Friday, December 2, 2011

Between Bread

Between Bread

The sandwich has a long and interesting history.  A Rabbi during the first century B.C., Hillel, the Elder, is credited with the first recorded mention of this food.  The simple meal was made with two pieces of matzah and filled with fruit, nuts, wine and herbs.  It is part of the early tradition of Passover and the Seder. 

From the dark ages until the Renaissance, bread was used to sop up juices from meat.  Food got from the table to the diner’s mouth without soaking hands and clothing with gravy.  Thick slices of bread, called trenchers, were used as plates. 

The fork surfaced in the Middle East about 1070 and had only two large tines.  Food slipped between the spaces.  The early utensil wasn’t in wide use.  It evolved, surfacing in Italy, moved to France and slowly spread throughout Europe. 

By the late 1600s, it was deemed bad manners to lift food with your fingers, at least among wealthy groups.  In the 1800’s, multi-tined forks were developed in England and Germany and introduced to America.  The sandwich faded from view, especially amongst the aristocracy.

John Montagu, the 4th Earl of Sandwich, lived in England.  He is commonly remembered as the inventor of what we know as the sandwich.  Historians say he revived interest in the sandwich, which predated him.  He was a notorious gambler and well traveled. 

 During the mid 1700’s, he travelled to Mediterranean countries such as Greece and to Australia, Polynesia and Hawaii.  People of those times ate grilled pita breads stuffed with various staples.  Some say he remembered this and modeled the sandwich after this early finger food.  Common folklore says he told his cook to make him a convenient chow to sustain him during a long night of cards.  He was given a slice of beef between two slabs of bread.  It must have been a dry snack.  The year was 1762.  Supposedly, other gamblers cried out, “I want what Sandwich had”.

The cuisine didn’t become immediately common in the USA.  Americans weren’t going to copy British grub.  We distinguished our culture as uniquely our own, even the daily sustenance of life. 

Elizabeth Leslie formally introduced the sandwich in a cookbook she wrote in 1840.  It included a recipe for a ham sandwich proposing it to be a proper food to eat at the table.  In the 1900’s, bakeries began to make thin sliced bread and a convenience food became part of our culture.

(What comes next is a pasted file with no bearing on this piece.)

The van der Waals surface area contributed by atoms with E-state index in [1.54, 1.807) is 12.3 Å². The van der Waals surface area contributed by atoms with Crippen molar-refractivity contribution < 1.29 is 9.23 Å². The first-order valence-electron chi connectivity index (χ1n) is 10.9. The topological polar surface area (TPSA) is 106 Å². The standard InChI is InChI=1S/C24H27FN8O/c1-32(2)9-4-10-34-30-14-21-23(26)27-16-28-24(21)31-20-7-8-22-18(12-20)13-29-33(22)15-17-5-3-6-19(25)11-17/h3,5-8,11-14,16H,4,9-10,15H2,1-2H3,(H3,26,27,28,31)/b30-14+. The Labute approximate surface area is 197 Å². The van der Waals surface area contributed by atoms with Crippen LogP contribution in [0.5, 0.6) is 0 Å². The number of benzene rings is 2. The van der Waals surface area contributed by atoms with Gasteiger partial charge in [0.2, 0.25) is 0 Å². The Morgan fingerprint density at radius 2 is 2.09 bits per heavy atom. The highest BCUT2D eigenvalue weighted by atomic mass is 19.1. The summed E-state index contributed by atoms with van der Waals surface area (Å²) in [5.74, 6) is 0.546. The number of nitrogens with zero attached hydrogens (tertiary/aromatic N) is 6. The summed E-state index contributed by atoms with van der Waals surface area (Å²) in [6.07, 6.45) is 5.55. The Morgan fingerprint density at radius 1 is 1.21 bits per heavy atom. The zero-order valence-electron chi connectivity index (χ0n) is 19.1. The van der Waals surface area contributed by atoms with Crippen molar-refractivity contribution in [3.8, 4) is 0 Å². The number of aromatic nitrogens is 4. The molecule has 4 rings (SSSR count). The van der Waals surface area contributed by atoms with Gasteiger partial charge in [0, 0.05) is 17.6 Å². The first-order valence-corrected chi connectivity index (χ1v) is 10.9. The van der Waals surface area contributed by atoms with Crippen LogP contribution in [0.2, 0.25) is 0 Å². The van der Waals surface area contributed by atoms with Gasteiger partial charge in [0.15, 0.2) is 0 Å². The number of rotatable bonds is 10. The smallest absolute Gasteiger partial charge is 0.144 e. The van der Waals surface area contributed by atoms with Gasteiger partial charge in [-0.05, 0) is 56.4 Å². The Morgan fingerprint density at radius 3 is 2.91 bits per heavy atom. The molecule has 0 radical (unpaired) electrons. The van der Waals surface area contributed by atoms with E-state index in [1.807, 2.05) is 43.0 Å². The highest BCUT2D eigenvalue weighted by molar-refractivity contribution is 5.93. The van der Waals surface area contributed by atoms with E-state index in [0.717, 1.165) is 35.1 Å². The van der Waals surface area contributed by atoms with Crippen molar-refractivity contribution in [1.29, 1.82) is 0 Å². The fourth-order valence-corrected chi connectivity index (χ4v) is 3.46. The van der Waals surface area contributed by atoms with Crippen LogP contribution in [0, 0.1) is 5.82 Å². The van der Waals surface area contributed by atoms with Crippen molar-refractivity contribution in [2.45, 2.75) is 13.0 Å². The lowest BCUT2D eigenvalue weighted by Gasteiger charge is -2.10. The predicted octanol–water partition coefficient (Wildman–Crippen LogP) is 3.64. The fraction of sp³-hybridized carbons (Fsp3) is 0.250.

The most popular sandwich here is ham, whereas in England it was and is beef.  There are regional variations of the sandwich around the world with preferences for fillings often related to availability, taste and familiarity. 

In Ireland, I was surprised to find a salad sandwich.  It is simply lettuce and tomato with maybe sharp cheddar, sliced carrot, cucumber, boiled halved egg, and/or apple that is spiced up with a bit of dressing like mustard, chutney or mayonnaise.  Sandwiches in Spain typically have only meat, tuna, chorizo, cheese or omelet between two slices of bread, with no lettuce, mayonnaise, mustard, onions or pickles.  A little oil may be rubbed on one side of the bread.

Nowadays Americans enjoy pita pockets, extra thin low calorie bread and frozen sandwiches to tote to lunch or keep on hand at home.  There are gourmet and specialty sandwiches, half sandwich and soup or salad specials and sandwiches named after famous people. 

Though I love some of the fancied up kinds, my favorite has to be the old fashioned grilled cheese with tomato on sourdough, with plain old fried egg being a close second.  Something’s don’t change much.  However, the sandwich sure has come a long way from its basic, utilitarian origins.

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